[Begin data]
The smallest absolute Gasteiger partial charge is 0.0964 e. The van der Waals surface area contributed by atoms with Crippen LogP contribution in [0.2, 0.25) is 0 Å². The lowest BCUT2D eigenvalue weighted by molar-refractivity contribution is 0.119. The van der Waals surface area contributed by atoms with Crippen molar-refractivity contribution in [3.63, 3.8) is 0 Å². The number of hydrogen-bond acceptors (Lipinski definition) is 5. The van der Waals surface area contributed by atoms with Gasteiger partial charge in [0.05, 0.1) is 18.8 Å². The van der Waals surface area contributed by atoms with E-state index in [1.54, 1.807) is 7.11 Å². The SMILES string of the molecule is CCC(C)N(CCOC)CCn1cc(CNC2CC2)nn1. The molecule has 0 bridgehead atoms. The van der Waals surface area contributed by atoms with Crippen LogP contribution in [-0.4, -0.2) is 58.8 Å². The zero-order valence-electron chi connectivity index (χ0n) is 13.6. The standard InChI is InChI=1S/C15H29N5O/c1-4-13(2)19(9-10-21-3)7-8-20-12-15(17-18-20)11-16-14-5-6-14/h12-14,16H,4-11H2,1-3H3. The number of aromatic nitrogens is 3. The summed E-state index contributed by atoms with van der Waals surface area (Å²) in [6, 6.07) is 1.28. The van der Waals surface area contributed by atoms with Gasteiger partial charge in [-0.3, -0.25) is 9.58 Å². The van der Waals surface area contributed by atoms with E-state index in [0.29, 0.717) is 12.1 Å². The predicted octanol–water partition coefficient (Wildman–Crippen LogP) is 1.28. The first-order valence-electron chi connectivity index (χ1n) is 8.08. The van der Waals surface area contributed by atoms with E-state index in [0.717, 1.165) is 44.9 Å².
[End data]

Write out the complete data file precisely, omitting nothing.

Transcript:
The smallest absolute Gasteiger partial charge is 0.0964 e. The van der Waals surface area contributed by atoms with Crippen LogP contribution in [0.2, 0.25) is 0 Å². The lowest BCUT2D eigenvalue weighted by molar-refractivity contribution is 0.119. The van der Waals surface area contributed by atoms with Crippen molar-refractivity contribution in [3.63, 3.8) is 0 Å². The number of hydrogen-bond acceptors (Lipinski definition) is 5. The van der Waals surface area contributed by atoms with Gasteiger partial charge in [0.05, 0.1) is 18.8 Å². The van der Waals surface area contributed by atoms with E-state index in [1.54, 1.807) is 7.11 Å². The SMILES string of the molecule is CCC(C)N(CCOC)CCn1cc(CNC2CC2)nn1. The molecule has 0 bridgehead atoms. The van der Waals surface area contributed by atoms with Crippen LogP contribution in [-0.4, -0.2) is 58.8 Å². The zero-order valence-electron chi connectivity index (χ0n) is 13.6. The standard InChI is InChI=1S/C15H29N5O/c1-4-13(2)19(9-10-21-3)7-8-20-12-15(17-18-20)11-16-14-5-6-14/h12-14,16H,4-11H2,1-3H3. The number of aromatic nitrogens is 3. The summed E-state index contributed by atoms with van der Waals surface area (Å²) in [6, 6.07) is 1.28. The van der Waals surface area contributed by atoms with Gasteiger partial charge in [-0.3, -0.25) is 9.58 Å². The van der Waals surface area contributed by atoms with E-state index in [0.29, 0.717) is 12.1 Å². The predicted octanol–water partition coefficient (Wildman–Crippen LogP) is 1.28. The first-order valence-electron chi connectivity index (χ1n) is 8.08. The van der Waals surface area contributed by atoms with E-state index in [0.717, 1.165) is 44.9 Å².